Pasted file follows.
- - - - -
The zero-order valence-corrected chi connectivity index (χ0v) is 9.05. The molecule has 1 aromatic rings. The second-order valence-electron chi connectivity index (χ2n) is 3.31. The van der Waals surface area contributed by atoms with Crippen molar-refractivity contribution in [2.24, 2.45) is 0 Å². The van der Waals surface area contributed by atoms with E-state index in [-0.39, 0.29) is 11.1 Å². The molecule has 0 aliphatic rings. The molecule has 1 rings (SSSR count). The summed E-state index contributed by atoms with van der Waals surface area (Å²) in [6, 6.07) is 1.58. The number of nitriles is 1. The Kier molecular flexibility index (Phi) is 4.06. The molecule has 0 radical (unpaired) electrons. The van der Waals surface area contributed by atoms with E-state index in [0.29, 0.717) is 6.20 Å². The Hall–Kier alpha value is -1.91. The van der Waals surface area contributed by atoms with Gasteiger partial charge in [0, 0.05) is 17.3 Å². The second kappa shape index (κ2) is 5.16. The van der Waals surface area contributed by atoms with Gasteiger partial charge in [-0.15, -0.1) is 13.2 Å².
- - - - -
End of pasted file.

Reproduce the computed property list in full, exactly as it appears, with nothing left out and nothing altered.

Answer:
The zero-order valence-corrected chi connectivity index (χ0v) is 9.05. The molecule has 1 aromatic rings. The second-order valence-electron chi connectivity index (χ2n) is 3.31. The van der Waals surface area contributed by atoms with Crippen molar-refractivity contribution in [2.24, 2.45) is 0 Å². The van der Waals surface area contributed by atoms with E-state index in [-0.39, 0.29) is 11.1 Å². The molecule has 0 aliphatic rings. The molecule has 1 rings (SSSR count). The summed E-state index contributed by atoms with van der Waals surface area (Å²) in [6, 6.07) is 1.58. The number of nitriles is 1. The Kier molecular flexibility index (Phi) is 4.06. The molecule has 0 radical (unpaired) electrons. The van der Waals surface area contributed by atoms with E-state index in [0.29, 0.717) is 6.20 Å². The Hall–Kier alpha value is -1.91. The van der Waals surface area contributed by atoms with Gasteiger partial charge in [0, 0.05) is 17.3 Å². The second kappa shape index (κ2) is 5.16. The van der Waals surface area contributed by atoms with Gasteiger partial charge in [-0.15, -0.1) is 13.2 Å².